I was wrong, back in March, to be analysing the elements that make up the crisis when I should have been joining the general brouhaha, demanding that the government do more. It’s Expensive Keeping People Poor was for another time, another place, when we had done all we could to address the immediate risk of vast sections of our society not being able to weather the inflationary storm.

I was wrong to be analysing the causes and was therefore pleased when, suddenly, it occurred to me that I was being premature in my deliberations; that I needed to rally like others to push government, business, Parliament and The Big Issue itself into the fight to keep the wolf from the door for so many people.  

So in the nick of time I pulled back and joined the argument for more. But then something strange happened to the political world. 

The government also seemed to have decided that it needed essentially to follow what I was trying to do – to up the productivity of the poverty industry. To address long-term irregularities. To go for growth and not simply accept the poor performance around poverty.  

But the government was going to do it via the economy. They were going to try to up the productivity of the marketplace, to address the low investment, low-wage economy, recognising that we had been in the financial doldrums for too long. They were going to do it by stimulating the wealthiest to spend money on investments that would create better job opportunities, growing the economy out of recession and inflation.  

They were in some ways trying to do what I was doing in poverty: look at causes, how a low-wage economy was an expression of a low-investment economy. They were going for growth, however unpopular and divisive their methods. They were aiming to defeat the seeming orthodoxy of simply trying to patch up the worst effects of inflation and recession.  

But unlike me, they didn’t stop in time. They didn’t stop to realise that in a climate like today virtually everyone, including vast hordes of their own party, want inflation to not rip people’s lives apart. That virtually the whole of Parliament was obsessed with doing what it could to concentrate on this immediate crisis. That this dash for growth – rewarding the richest with the best breaks, even if it was aimed at stimulating investment – was harebrained. It showed a complete lack of political nous.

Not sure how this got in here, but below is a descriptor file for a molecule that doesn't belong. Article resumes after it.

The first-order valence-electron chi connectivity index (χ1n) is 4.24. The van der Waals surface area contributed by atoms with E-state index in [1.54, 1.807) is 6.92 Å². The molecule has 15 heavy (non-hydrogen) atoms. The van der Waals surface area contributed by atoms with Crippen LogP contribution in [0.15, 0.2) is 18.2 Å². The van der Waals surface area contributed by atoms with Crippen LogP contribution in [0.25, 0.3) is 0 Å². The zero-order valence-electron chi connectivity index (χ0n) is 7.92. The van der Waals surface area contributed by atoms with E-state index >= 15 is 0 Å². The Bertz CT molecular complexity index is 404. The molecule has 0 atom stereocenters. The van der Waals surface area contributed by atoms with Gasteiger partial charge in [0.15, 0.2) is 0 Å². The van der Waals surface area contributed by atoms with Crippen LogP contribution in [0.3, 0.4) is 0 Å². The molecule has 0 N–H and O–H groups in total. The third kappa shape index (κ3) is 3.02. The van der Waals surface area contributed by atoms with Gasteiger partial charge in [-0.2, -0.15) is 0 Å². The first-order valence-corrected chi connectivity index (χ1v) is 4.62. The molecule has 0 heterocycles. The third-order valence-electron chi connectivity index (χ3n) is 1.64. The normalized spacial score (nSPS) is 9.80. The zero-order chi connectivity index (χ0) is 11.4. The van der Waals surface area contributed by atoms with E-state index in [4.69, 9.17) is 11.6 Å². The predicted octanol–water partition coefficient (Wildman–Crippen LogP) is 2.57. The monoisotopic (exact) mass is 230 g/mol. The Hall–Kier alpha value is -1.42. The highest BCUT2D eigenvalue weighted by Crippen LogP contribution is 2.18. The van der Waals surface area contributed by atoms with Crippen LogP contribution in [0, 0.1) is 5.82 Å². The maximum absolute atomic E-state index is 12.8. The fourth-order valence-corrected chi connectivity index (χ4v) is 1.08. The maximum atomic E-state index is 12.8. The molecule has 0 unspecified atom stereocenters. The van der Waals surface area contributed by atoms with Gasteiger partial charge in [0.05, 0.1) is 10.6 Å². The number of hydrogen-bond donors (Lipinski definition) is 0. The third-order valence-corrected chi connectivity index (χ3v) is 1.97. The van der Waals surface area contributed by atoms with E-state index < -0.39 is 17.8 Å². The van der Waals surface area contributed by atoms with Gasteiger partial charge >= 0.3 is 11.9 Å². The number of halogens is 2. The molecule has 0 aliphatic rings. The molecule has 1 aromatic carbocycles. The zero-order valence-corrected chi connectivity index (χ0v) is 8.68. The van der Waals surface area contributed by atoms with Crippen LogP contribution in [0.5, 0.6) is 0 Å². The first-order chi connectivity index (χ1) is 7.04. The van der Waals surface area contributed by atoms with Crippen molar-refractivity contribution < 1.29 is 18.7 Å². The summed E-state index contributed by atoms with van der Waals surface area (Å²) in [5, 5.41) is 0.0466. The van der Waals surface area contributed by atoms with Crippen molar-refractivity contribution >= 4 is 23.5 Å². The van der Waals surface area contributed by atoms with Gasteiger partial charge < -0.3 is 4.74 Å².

As Larry Elliott said in The Guardian when Kwarteng fell: “Kwasi Kwarteng fought the orthodoxy and the orthodoxy won.” Wanting to address long-term issues when life-and-death issues are pressing is not the way to create stability. Especially as the government charged ahead without going through the expected niceties of explaining the figures and how their tax cutting would be funded.  

I, fortunately, withdrew from trying to retool the poverty industry, to await a more opportune time. The government did not listen to the shrill, declamatory shouts of the markets and its own MPs and peers, who seemed almost united in wanting to see off this terrible hike in prices and its effect on the poorest among us.  

So I’ll address the question of why the poverty industry is an industry for making people comfortable in poverty later. In the meantime it’s all hands to the pump. 

John Bird is the founder and editor in chief of The Big Issue. Read more of his words here.

This article is taken from The Big Issue magazine. If you cannot reach your local vendor, you can still click HERE to subscribe to The Big Issue today or give a gift subscription to a friend or family member. You can also purchase one-off issues from The Big Issue Shop or The Big Issue app, available now from the App Store or Google Play